The number ofdevices populating factory floors grows by about 60 percent every year, and each new one needs to be connected to a computer. Robotic arms started replacing human arms on conveyor lines in the late 1990s, but at that time Cisco and other major networking equipment makers were more focused on supplying equipment to the then-booming Internet industry.
Nowis taking to the factory floor, where any of its current line-up of routers and switches to link electronic devices would be unlikely to survive. On Monday, it will begin selling the line of switches, which have vents to dissipate the potentially system-crashing heat of a "factory floor in Georgia in summer," said Cisco Vice President Larry Birenbaum.
"This clearly benefits the manufacturing world a lot," Birenbaum said. "There will be networking in manufacturing--it's just a matter of when."
The Catalyst 2955 switches, which cost between $2,100 and $3,600 each, can take a beating that would send a more gentle switch to the junkyard. Birenbaum said a Catalyst 2955 was put into the same violently shaking machines used to mix paint. It was able to direct a video to a nearby computer while vibrating at a few hundred times a second, he said.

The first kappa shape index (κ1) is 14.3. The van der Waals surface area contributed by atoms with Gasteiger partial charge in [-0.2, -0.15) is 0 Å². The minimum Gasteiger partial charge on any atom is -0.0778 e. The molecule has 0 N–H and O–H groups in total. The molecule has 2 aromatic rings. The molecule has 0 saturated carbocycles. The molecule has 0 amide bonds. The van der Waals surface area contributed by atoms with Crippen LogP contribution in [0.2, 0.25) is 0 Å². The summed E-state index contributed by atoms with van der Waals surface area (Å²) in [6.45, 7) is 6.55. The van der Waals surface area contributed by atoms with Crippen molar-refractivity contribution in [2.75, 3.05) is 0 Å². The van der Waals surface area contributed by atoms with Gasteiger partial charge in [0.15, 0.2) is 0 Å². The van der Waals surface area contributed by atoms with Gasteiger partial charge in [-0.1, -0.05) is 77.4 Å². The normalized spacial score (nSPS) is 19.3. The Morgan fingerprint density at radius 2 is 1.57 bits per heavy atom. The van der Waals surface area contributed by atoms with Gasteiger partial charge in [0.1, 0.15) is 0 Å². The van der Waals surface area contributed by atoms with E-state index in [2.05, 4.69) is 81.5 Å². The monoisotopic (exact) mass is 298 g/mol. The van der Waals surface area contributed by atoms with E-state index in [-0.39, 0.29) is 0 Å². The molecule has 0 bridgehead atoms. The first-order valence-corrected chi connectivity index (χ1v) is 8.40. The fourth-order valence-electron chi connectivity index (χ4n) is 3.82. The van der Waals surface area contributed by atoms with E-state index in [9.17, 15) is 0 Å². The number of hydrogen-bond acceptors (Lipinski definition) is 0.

"It's cute as a button," he added.
Cisco will be by far the largest networking maker to specialize in networking equipment for the inhospitable world of a factory floor. Before it entered the niche, Hirschmann Electronics and "other companies you'd need a magnifying glass to find" were the main suppliers of the rugged networking gear, said Harry Forbes, a manufacturing analyst with ARC Advisory Group.
Cisco sells more routers and switches--used to direct Internet traffic--than any other company. But new manufacturers selling cheaper equipment have recently come on the scene, and analysts have said they believe the San Jose, Calif.-based server and router maker will have to take steps to deal with the lower-priced competition.
Forbes believes manufacturers will likely take to the new Cisco gear, because it is more sophisticated than what's in use now. But it will be adopted at a slow pace, he predicted. Manufacturers replace their production line equipment every six to eight years, he said.
"The factory needs this stuff because what they've been getting so far has been from niche suppliers," he said.